UFC 284 takes place Saturday night in Perth, Australia and we’ve got our predictions for all the fights below.
UFC 284: Makhachev vs. Volkanovski Main Card
Islam Makhachev vs. Alexander Volkanovski
The UFC’s current No.1 pound-for-pound fighter Volkanovski has become so dominant as the long-reigning featherweight champion that he’s now moving up to lightweight to challenge it’s new titleholder, the 11-fight unbeaten Makhachev, who just so happens to be ranked No.2 on the pound-for-pound list.
Even by 145lb standards Volkanovski is on the smaller side, and while that’s never proven to be a problem for him there, it remains to be seen if going up against a naturally bigger man like Makhachev will prove to be a headache for him. The good news however is that though Makhachev has a 4″ height advantage, it’s actually Volkanovski who holds a marginal 1/2″ reach advantage.
For Volkanovski it’s clear that this is a fight where he’ll be eager to keep the action standing and show that same mix of speed, timing, pace, consistency and cardio on the feet that’s proven so hard to beat, with the great and the good of the featherweight division like Max Holloway (x3), Jose Aldo, Brian Ortega, ‘The Korean Zombie’ and Chad Mendes all coming up short. He is also a sturdy wrestler, though it’s likely it’ll be his solid takedown defense and ability to scramble back to his feet that he’ll lean on more here.
That’s because Makhachev is known for his relentlessly dominant wrestling ability combined with high-level grappling that’s provided numerous submission finishes over the course of his career. That being said, Makhachev has also worked diligently to be as well-rounded as possible and that increasingly shows in his striking ability, with his title-winning performance against Charles Oliveira demonstrating the kind of confidence, composure and effectiveness on the feet that makes him an even more formidable foe.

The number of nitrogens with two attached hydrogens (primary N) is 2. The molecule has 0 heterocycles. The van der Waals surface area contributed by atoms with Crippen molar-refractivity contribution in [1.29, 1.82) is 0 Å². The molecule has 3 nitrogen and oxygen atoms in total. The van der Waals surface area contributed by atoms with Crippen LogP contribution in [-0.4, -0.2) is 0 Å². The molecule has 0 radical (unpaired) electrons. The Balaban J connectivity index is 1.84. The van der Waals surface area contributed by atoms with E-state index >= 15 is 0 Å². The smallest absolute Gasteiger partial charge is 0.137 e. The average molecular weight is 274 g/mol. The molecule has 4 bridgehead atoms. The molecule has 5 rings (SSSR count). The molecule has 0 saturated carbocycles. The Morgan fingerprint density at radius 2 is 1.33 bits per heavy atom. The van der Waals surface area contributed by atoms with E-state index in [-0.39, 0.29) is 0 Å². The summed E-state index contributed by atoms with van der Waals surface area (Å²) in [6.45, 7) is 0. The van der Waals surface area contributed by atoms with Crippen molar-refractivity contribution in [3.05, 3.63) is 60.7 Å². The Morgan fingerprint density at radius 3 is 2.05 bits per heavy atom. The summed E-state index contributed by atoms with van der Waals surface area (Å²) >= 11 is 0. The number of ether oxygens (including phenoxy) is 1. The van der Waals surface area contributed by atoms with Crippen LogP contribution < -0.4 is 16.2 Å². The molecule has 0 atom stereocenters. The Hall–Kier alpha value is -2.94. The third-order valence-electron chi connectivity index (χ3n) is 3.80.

It would be wise not to underestimate Volkanovski here given his past resume and the fact he still seems to be finding ways to further refine skills that have already been tried and tested at the highest level.
However, I like the fact that Makhachev has further developed his own striking and while I still believe the featherweight champ is better in that regard, it’ll enable the lightweight champ to be somewhat competitive in the striking exchanges. Meanwhile, with his wrestling being at such a high-level and further enhanced by his natural size advantage it does feel like Makhachev’s mat work will be the deciding factor here, and while Volkanovski will make him work for it, a submission win is a possibility in the championship rounds.
Yair Rodriguez vs. Josh Emmett
The co-main event sees the interim featherweight title up for grabs as current No.2 ranked contender Rodriguez goes up against Emmett, who is on a five-fight winning streak in the weight class.
Rodriguez is a very skilled striker with a dynamic and creative style, mixing up his kicks, punches, elbows and knees in a way that’s certainly eye-catching, but is not just for show and is effective. He’s also fast with his attacks and utilizes good footwork. His ground game just isn’t on the same level however, but he does have some capability to scramble back to his feet if he’s taken down.
Emmett has also proven to be a dangerous striker, though his style is markedly different from ‘El Pantera’. There’s far less variety to his strikes and not as much slick movement, preferring to focus on his boxing ability, working behind the jab and keeping an active output while looking for opportunities to throw in an overhand bomb. Emmett has seriously heavy hands and if he’s not outright finishing opponents with them he often does have them hurt at some stage in the fight, while he’s very durable too.
Emmett comes from a solid wrestling background, but it’s not something he tends to be eager to utilize, instead favoring his fight-ending potential on the feet, which could be a tactical error if he overlooks it here as he would likely have a significant advantage on the mat.
Emmett is also 37-years-old now, compared to Rodriguez still being in his prime at 30, and he’s had his fair share of injury woes in recent years that’s reduced his opportunities to compete. And with Rodriguez already being the quicker, slicker and more versatile striker I feel that he’ll have the edge in the stand-up action here, though he’ll have to fight five hard rounds to emerge with his hand raised to claim the interim belt.